In my garden

I was given two hoya plants a couple of years ago – the first was to see if I could grow it and, once I proved I could, I received the second which is a family heirloom.

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Sylvia Walker’s Hoya carnosa. Photo: Sandra Simpson

It belonged to Sylvia Walker, a first cousin to my grandfather. Sylvia was the librarian in Bulls for many years, dying in 1960. My grandfather, who died in May 1961, is buried next to her in Bulls cemetery. Sylvia hadn’t married and her hoya was given to her niece, Judith, who as a child had stayed for holidays with her aunt. And now Judith has given it to me. We have no idea how old the plant really is but hoya can live to be a great age.

We repotted Sylvia’s hoya this year and, although it has taken two seasons, it is coming into flower. A piece broke off during the repotting process so we potted that up too and it is putting on new growth. The first one I was given flowered beautifully for months last year and is now in flower again, albeit a bit later.

To see some beautiful photos of the many different types of hoya flower, go here.

My 16-year-old son was given a sundew carnivorous plant before Christmas with the advice to put it in full sun in a container of rainwater – it must never dry out. So far, he’s been tending it carefully and the plant is doing well. We tried it out on an annoying patch of whitefly and it caught some for us.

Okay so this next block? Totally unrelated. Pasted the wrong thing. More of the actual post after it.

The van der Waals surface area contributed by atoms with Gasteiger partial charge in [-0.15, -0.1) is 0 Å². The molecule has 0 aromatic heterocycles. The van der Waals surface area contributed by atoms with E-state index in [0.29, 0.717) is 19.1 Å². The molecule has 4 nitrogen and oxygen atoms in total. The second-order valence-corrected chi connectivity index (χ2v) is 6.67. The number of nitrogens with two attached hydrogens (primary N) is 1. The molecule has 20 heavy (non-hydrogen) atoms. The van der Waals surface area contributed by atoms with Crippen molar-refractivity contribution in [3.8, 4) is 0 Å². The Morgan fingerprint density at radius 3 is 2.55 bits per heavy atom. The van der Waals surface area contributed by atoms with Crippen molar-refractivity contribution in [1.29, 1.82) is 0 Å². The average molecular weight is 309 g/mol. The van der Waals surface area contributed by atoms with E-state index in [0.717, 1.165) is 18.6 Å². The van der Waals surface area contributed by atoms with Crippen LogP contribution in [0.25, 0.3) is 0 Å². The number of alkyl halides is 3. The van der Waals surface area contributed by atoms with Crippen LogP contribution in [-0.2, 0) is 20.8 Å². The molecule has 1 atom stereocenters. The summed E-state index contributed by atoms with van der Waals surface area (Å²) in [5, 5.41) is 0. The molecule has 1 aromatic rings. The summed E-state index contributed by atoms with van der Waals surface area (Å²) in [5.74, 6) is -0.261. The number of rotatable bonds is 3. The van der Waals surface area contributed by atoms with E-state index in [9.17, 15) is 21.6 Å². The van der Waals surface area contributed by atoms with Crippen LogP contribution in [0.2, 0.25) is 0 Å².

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My son’s sundew. Photo: Sandra Simpson

Considering it is such a showy plant, it has odd flowers – pink and rather “normal” looking. I much prefer its red “tentacles”.

When I took down a hanging basket to check the orchid in it, I was surprised to see something bright green in among the Spanish moss curled up in the basket. A closer look revealed some tiny flowers.

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Tiny flowers hiding in the Spanish moss. Photo: Sandra Simpson


This is about my third go at growing the airplant (it’s a tillandsia) – previous plants have been snatched by birds for nest making hence it being tucked into the basket instead of hung from it.

Read all about Spanish moss and its commercial uses in Louisiana here.

PS: My heliotrope is still going great guns, I posted a picture of its flowers on November 18. Not bad, eh?


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